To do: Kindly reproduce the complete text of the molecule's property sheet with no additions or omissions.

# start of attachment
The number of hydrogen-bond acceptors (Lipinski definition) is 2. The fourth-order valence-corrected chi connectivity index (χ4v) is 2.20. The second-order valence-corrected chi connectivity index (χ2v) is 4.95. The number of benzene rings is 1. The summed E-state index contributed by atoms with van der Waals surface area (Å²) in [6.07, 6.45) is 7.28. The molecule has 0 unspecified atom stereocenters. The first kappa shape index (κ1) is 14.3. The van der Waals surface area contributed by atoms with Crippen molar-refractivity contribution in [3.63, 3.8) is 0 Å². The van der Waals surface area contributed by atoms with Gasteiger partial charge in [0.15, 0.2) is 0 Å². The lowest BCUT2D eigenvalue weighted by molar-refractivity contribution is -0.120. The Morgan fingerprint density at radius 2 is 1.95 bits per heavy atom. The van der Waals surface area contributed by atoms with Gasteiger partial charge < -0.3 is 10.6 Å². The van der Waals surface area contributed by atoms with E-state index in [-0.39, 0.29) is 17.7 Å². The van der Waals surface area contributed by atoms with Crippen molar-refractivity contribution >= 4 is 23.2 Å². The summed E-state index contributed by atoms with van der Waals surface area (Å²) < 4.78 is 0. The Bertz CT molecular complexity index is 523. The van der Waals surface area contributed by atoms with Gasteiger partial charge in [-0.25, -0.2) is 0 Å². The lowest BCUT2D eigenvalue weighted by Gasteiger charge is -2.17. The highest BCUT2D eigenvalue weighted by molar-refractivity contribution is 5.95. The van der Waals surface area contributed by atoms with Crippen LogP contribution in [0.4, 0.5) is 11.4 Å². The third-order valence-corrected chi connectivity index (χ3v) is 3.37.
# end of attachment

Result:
The number of hydrogen-bond acceptors (Lipinski definition) is 2. The fourth-order valence-corrected chi connectivity index (χ4v) is 2.20. The second-order valence-corrected chi connectivity index (χ2v) is 4.95. The number of benzene rings is 1. The summed E-state index contributed by atoms with van der Waals surface area (Å²) in [6.07, 6.45) is 7.28. The molecule has 0 unspecified atom stereocenters. The first kappa shape index (κ1) is 14.3. The van der Waals surface area contributed by atoms with Crippen molar-refractivity contribution in [3.63, 3.8) is 0 Å². The van der Waals surface area contributed by atoms with Gasteiger partial charge in [0.15, 0.2) is 0 Å². The lowest BCUT2D eigenvalue weighted by molar-refractivity contribution is -0.120. The Morgan fingerprint density at radius 2 is 1.95 bits per heavy atom. The van der Waals surface area contributed by atoms with Gasteiger partial charge < -0.3 is 10.6 Å². The van der Waals surface area contributed by atoms with E-state index in [-0.39, 0.29) is 17.7 Å². The van der Waals surface area contributed by atoms with Crippen molar-refractivity contribution >= 4 is 23.2 Å². The summed E-state index contributed by atoms with van der Waals surface area (Å²) < 4.78 is 0. The Bertz CT molecular complexity index is 523. The van der Waals surface area contributed by atoms with Gasteiger partial charge in [-0.25, -0.2) is 0 Å². The lowest BCUT2D eigenvalue weighted by Gasteiger charge is -2.17. The highest BCUT2D eigenvalue weighted by molar-refractivity contribution is 5.95. The van der Waals surface area contributed by atoms with Crippen LogP contribution in [0.4, 0.5) is 11.4 Å². The third-order valence-corrected chi connectivity index (χ3v) is 3.37.